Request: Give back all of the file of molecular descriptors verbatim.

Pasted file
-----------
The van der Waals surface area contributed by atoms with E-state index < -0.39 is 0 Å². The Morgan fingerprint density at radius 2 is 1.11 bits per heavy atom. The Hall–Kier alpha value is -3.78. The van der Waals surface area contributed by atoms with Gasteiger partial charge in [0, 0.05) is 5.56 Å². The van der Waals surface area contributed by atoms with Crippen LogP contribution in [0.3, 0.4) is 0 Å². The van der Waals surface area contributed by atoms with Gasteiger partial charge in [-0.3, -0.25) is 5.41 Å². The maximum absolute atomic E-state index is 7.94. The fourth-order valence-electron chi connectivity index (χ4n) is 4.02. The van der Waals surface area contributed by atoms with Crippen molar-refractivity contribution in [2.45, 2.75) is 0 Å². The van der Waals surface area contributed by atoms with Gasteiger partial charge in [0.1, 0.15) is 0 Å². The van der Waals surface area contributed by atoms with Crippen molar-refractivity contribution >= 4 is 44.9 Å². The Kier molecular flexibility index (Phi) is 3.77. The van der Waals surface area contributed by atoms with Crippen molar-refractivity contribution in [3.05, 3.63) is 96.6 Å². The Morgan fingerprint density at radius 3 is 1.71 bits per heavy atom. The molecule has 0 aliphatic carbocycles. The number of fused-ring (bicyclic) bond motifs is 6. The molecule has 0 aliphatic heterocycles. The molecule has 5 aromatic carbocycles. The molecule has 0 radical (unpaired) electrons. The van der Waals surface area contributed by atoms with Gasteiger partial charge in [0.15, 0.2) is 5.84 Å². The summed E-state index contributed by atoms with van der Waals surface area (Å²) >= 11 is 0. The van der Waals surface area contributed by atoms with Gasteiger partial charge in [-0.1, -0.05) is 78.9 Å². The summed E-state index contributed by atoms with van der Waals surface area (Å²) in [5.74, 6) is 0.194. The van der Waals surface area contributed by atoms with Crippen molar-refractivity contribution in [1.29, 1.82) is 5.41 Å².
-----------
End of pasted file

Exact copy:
The van der Waals surface area contributed by atoms with E-state index < -0.39 is 0 Å². The Morgan fingerprint density at radius 2 is 1.11 bits per heavy atom. The Hall–Kier alpha value is -3.78. The van der Waals surface area contributed by atoms with Gasteiger partial charge in [0, 0.05) is 5.56 Å². The van der Waals surface area contributed by atoms with Crippen LogP contribution in [0.3, 0.4) is 0 Å². The van der Waals surface area contributed by atoms with Gasteiger partial charge in [-0.3, -0.25) is 5.41 Å². The maximum absolute atomic E-state index is 7.94. The fourth-order valence-electron chi connectivity index (χ4n) is 4.02. The van der Waals surface area contributed by atoms with Crippen molar-refractivity contribution in [2.45, 2.75) is 0 Å². The van der Waals surface area contributed by atoms with Gasteiger partial charge in [0.1, 0.15) is 0 Å². The van der Waals surface area contributed by atoms with Crippen molar-refractivity contribution >= 4 is 44.9 Å². The Kier molecular flexibility index (Phi) is 3.77. The van der Waals surface area contributed by atoms with Crippen molar-refractivity contribution in [3.05, 3.63) is 96.6 Å². The Morgan fingerprint density at radius 3 is 1.71 bits per heavy atom. The molecule has 0 aliphatic carbocycles. The number of fused-ring (bicyclic) bond motifs is 6. The molecule has 0 aliphatic heterocycles. The molecule has 5 aromatic carbocycles. The molecule has 0 radical (unpaired) electrons. The van der Waals surface area contributed by atoms with Gasteiger partial charge in [0.15, 0.2) is 5.84 Å². The summed E-state index contributed by atoms with van der Waals surface area (Å²) >= 11 is 0. The van der Waals surface area contributed by atoms with Gasteiger partial charge in [-0.1, -0.05) is 78.9 Å². The summed E-state index contributed by atoms with van der Waals surface area (Å²) in [5.74, 6) is 0.194. The van der Waals surface area contributed by atoms with Crippen molar-refractivity contribution in [1.29, 1.82) is 5.41 Å².